In San Francisco, 3 cops serve 130,000 residents in Sunset precinct at night
Need a cop in San Francisco after a midnight crime spree leaves you splattered onto the sidewalk or showered under a sea of broken glass?
Good luck with that one.
Police understaffing has reached such levels that in one of San Francisco's largest police precincts, three cops stand between crime, chaos, and ... you.
According to a report in the San Francisco Standard, that's what one of the county supervisors found and he's talking about it:
On any given night, San Francisco’s largest and most populous police district will only have three or four officers on duty, Sunset Supervisor Joel Engardio told The Standard.
The Sunset is served by the Taraval Police District, which covers at least 130,000 city residents on the SF’s west side, from Golden Gate Park’s southern edge to the San Mateo County border. District 4 Supervisor Engardio says the city’s growing police staffing crisis has hit the Taraval District especially hard.
“It’s important for residents and business owners to understand just how short staffed our police department is that serves the Sunset,” Engardio said. “The staffing crisis is citywide, but it’s especially dire in the Sunset because [Taraval Station] serves 130,000 residents and is huge. But they’ve lost half of their force. On any given night, there might be only three or four officers to serve 130,000 people in the widest geographic area of the city.”
It doesn't sound as though your odds would be good for getting a police car to come forward for whatever victimization you may have endured at the hands of criminals if the crime occurs on the police night shift.
Oh, it looks like the police stations are staffed, what with 63 officers at Taraval. But Engardio, the county supervisor, said that that figure is misleading: Most are preoccupied with station operations. That leaves three or four cops available for calls for a district of 130,000 people.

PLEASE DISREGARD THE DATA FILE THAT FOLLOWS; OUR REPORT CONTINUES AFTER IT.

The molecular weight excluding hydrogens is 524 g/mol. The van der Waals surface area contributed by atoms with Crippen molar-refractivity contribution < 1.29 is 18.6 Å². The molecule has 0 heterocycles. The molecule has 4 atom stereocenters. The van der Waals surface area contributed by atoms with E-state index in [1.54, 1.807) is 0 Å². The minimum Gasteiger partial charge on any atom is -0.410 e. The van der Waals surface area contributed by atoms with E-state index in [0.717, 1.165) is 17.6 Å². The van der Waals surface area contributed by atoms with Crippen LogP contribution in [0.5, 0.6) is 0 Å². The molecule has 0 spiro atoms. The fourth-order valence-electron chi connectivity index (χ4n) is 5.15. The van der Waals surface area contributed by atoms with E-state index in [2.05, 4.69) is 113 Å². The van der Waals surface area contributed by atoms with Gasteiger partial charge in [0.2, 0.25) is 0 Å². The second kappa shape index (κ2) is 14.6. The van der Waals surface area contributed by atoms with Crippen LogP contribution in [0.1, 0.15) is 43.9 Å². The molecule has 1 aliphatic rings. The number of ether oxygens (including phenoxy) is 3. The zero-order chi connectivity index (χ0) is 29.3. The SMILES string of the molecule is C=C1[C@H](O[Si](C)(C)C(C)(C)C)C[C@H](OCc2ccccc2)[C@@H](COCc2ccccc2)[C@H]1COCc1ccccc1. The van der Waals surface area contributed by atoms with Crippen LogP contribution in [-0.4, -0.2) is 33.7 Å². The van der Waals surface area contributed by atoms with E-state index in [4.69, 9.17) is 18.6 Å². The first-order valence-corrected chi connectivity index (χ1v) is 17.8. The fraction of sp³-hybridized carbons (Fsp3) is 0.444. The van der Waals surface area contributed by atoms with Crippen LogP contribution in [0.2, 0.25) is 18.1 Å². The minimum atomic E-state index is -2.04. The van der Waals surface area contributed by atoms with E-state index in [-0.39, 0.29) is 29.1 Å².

“Four years ago, we had 130 officers assigned to that station,” Engardio said. “Today, there’s only 63. Even 63 sounds like a large number, but when you break it down—officers who might be injured, who have to stay at the station to do basic operations and are given these multiple 24/7 shifts,” there are only a handful covering the huge area, the supervisor said.
Admittedly, the Sunset District is not a crime hellhole. It's famous for its middle-class-ness, its modest, concrete-surrounded single-family houses, its dullness. Its voters are more likely to be conservative. It has many Asians and Asian-Americans. Historically, it's probably the safest, least-eventful neighborhood in San Francisco given its absence of social service agencies that are common in places such as the Tenderloin and the Mission. A police spokesman quoted by the Standard said that cops are distributed by levels of crime, meaning that places with fewer cops are in less crime-ridden areas, generally speaking.
But that is a relative concept. Things are rapidly changing all throughout the city, and for the worse, ever since the twin curses of far-left progressive district attorneys and the defund the police movement got the hooks in. The Sunset has since seen crime spike by double digits, in this separate San Francisco Standard report here:
SF Police Department crime data shows homes and businesses in the Taraval Police District—which covers from Golden Gate Park’s southern edge to the San Mateo County’s border—are increasingly being targeted for property crimes. It’s not just this past year, either; these western regions recorded a 47% increase in motor vehicle theft in 2020 and a 30% uptick in burglary for 2021. Now, larceny theft is spiking in western neighborhoods, rising 28% in 2022.
With three cops on duty, in an area seeing double digit crime spikes, what must the rest of the city's police staffing look like?
The Sunset district is one of the more conservative districts in the city more likely to vote for law-and-order candidates, so the fact that they have just three or four night shift cops for calls raises the question of whether conservative areas are being defunded of cops more than liberal ones.
Obviously the criminals know that their odds of getting caught in the Sunset are just about zero. They've treated it as an open invitation and gotten busy. This is what defunding the police looks like, and this has been the leftist truism emanating from the centers of power in San Francisco for several years now. The Standard notes that hundreds of police positions remain unfilled.
The Sunset residents should raise holy hell at city hall about this because they weren't the loudest of the defunders in that fair city, only the guinea pigs for what that looks like.